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· REFLECTIONS.

1. L TE must acknowledge that it is just in God to

W take away those privileges which men abuse. Israel had many glorious advantages above other nations, but they grew careless, disobedient, and presumptuous; therefore God. was righteous in taking them away. He destroyed the tabernacle, which they had neglected; made the ways of Zion mourn, which they had forsaken, he caused the folemn feasts and fabbaths to cease, which they had deserted and profaned; he took away the prophets, whom they had ill treated, and the law, which they had forgotten. Let us take warning by this; for if we do not value and improve our christian privileges, God will take them away. Let us remember, whence we have fallen, and repent, lejt he come quickly and take his candlestick from us.

2. In God's dealings with his church, it is good to take notice of the accomplishment of his word. This Israel is often reminded of, that the Lord hath done what he hath proposed and devised, and fulfilled the word which he commanded in the days of old. There is a constant agreement between the declarations of God's word, and the events of his providence; and the more carefully we compare them together, the greater reason we shall see to acknowledge that his judgments are right, and to be afraid of his just indignation.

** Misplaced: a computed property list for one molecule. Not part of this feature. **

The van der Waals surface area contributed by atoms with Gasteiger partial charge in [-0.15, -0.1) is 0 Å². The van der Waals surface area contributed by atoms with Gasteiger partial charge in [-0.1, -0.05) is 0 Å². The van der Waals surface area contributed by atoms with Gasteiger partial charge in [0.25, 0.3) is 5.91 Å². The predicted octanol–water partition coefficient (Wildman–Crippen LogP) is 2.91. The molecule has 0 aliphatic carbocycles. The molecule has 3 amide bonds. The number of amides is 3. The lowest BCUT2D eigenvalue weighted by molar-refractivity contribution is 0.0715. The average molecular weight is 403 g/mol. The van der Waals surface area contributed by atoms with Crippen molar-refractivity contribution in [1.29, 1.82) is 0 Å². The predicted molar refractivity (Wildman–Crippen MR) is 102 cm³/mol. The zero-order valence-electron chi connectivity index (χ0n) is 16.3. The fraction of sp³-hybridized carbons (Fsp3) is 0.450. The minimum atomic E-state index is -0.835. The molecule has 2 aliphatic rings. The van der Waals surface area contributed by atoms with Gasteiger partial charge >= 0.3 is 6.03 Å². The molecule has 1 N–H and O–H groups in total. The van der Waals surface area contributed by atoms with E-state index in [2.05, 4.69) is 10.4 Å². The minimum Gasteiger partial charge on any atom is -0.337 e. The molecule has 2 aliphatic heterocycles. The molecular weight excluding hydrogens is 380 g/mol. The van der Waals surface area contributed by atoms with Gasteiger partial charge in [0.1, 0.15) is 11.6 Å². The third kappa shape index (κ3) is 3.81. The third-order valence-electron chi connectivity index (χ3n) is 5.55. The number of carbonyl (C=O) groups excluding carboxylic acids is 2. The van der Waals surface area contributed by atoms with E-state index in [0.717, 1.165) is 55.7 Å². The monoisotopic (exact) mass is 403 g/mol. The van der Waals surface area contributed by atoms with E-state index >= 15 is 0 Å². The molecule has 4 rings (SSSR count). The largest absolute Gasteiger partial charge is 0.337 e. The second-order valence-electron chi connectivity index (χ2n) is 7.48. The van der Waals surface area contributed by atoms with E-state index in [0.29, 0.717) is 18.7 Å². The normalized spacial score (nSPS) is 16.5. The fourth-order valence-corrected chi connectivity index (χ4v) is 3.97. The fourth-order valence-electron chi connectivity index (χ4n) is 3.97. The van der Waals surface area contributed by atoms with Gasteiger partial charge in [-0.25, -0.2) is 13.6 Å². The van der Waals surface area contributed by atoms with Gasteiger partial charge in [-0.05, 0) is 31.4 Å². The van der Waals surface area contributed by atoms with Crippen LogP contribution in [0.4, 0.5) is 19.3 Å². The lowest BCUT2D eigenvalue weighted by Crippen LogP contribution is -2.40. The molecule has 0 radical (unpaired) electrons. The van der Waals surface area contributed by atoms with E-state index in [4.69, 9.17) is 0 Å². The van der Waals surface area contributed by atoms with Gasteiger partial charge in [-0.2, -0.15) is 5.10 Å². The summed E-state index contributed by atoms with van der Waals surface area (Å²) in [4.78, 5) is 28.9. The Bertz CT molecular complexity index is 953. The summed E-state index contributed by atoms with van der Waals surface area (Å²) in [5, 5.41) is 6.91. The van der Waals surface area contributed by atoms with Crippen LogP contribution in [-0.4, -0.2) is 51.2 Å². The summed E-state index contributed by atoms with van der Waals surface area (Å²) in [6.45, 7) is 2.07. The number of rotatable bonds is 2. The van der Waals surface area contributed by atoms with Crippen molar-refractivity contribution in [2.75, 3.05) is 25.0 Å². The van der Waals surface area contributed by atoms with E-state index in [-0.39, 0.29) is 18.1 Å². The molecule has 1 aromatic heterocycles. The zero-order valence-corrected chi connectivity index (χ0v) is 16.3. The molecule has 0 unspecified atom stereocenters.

3. The want of faithfulness and plainness in christian ministers, is one source of national calamities. It is their duty to discover to men their iniquities, and to show them their fins, in order to prevent their everlasting banishment from God and happiness. If they flatter them, and address them as if all was well, when they know, or have reason to believe, that they are yet in their fins, they are false prophets, are accessary to the ruin of fouls, and endanger their own salvation. We should therefore allow them to deal plainly with us, because they are thereby consulting our happiness, as well as discharging their own duty.

4. Prayer ought to be our business, and will be our best relief in time of trouble. An instructive view is here